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Asking for your views on strobes for Nikon D7000 in Nauticam Housing


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#1 njmpm

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Posted 19 September 2013 - 02:09 PM

Hello everyone,

 

I previously owned a Nikon D70 in a Sea and Sea housing with Sea and Sea 110a stobes used on manual settings. I have sold this setup some time ago. I recently purchased a Nauticam NA-D7000V housing and plan on shooting mainly macro to start with using a Nikon 60mm lens. I have done quite a bit of research about the current strobes and still cant decide. I was wondering if any Nauticam macro and WA shooters would care to comment on their current strobe setup with pros and cons. I was leaning towards the Ikelite DS-161's as I panned on doing some macro video work and I liked the rechargeable aspect but read that some people have had problems with them. I see people also comment on the INON Z240s saying that the light is too white and needs warming etc etc...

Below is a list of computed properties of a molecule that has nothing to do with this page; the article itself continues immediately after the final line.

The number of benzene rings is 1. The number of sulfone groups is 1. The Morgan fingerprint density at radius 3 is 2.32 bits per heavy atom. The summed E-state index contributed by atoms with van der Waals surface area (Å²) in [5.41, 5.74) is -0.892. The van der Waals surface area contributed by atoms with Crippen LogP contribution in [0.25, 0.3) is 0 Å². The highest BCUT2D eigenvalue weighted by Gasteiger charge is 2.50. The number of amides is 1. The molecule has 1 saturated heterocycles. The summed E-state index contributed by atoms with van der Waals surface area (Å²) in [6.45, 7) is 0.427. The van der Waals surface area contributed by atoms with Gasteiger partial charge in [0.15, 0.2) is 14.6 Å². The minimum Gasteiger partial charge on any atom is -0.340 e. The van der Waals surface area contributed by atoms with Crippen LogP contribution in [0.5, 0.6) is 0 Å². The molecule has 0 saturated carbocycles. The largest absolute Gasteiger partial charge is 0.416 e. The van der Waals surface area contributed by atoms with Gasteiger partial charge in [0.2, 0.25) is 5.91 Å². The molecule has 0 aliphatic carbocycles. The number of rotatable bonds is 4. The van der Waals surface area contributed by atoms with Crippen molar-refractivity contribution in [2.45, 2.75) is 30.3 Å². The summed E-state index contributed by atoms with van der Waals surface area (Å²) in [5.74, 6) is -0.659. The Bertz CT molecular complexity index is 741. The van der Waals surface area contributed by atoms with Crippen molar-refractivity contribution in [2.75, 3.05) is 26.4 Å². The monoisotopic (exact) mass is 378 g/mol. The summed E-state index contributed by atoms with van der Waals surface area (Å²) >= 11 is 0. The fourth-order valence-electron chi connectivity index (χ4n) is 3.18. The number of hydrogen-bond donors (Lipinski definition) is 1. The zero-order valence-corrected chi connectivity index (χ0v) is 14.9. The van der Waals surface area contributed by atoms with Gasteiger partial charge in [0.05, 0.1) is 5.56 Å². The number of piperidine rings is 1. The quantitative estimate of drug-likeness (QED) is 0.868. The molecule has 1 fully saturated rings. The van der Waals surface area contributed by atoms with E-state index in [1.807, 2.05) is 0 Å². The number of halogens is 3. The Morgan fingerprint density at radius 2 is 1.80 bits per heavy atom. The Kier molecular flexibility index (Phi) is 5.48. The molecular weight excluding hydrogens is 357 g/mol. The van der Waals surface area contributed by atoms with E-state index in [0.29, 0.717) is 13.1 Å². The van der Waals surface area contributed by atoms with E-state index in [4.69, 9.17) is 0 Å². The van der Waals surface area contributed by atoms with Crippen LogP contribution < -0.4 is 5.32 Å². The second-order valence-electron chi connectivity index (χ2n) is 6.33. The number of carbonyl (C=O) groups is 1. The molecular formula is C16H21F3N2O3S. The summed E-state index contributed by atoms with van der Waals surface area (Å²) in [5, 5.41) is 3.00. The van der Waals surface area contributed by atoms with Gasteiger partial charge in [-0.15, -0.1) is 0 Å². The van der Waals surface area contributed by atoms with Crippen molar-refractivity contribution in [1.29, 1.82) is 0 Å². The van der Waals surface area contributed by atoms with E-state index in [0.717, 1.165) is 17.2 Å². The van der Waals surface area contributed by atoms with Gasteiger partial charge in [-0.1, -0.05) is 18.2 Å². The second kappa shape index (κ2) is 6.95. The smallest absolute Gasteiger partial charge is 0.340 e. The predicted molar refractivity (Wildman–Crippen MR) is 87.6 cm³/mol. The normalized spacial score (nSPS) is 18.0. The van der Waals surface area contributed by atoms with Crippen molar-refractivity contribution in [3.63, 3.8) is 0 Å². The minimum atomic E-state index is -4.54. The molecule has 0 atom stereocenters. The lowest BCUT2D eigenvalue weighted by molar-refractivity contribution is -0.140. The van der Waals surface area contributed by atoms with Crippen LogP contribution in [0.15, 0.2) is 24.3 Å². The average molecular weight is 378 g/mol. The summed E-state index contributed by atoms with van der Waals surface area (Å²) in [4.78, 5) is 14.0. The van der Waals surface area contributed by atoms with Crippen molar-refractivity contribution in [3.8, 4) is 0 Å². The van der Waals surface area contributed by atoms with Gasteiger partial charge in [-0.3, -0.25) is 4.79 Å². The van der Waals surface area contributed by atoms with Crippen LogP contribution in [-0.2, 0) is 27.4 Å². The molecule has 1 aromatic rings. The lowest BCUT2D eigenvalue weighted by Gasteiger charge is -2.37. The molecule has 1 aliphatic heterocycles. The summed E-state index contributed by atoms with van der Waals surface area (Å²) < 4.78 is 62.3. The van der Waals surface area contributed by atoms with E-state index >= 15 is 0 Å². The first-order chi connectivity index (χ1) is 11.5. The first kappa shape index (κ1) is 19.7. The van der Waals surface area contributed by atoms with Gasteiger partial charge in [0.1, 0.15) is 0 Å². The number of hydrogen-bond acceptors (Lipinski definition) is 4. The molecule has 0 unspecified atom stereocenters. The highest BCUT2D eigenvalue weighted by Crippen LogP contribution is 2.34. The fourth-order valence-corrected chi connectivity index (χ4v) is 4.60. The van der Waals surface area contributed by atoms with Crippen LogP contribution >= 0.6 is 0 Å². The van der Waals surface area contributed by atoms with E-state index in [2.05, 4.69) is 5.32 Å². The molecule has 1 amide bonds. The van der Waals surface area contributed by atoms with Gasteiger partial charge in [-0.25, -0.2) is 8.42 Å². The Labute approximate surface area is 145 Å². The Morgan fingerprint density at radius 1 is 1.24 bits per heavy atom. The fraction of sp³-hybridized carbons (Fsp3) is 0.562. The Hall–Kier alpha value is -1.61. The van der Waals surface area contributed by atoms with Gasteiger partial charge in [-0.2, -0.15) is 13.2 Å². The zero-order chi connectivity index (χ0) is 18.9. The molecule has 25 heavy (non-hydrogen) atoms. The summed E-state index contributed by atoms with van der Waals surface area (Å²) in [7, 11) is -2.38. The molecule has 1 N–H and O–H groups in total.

Is anyone using the same camera and housing and love or hate their strobes? why?

 

Any help would be appreciated. 

 

Kindest Regards

Nick


Edited by njmpm, 19 September 2013 - 03:51 PM.


#2 diverdoug1

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Posted 19 September 2013 - 06:10 PM

I have over 1000 dives with my DS161's without a single problem.



#3 njmpm

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Posted 19 September 2013 - 09:22 PM

Thanks for the reply diverdoug1,

I realy like the idea of being able to recharge rather than changing batteries.

Did you shoot manual or TTL?



#4 mcgowman

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Posted 21 September 2013 - 08:05 AM

I have the NA-D7000 (not the 'V') housing and a pair of Z240s.  Use them for both macro and WA.

 

The Z240's are not suited for video very well.  I just shoot stills, so my comments are limited to that.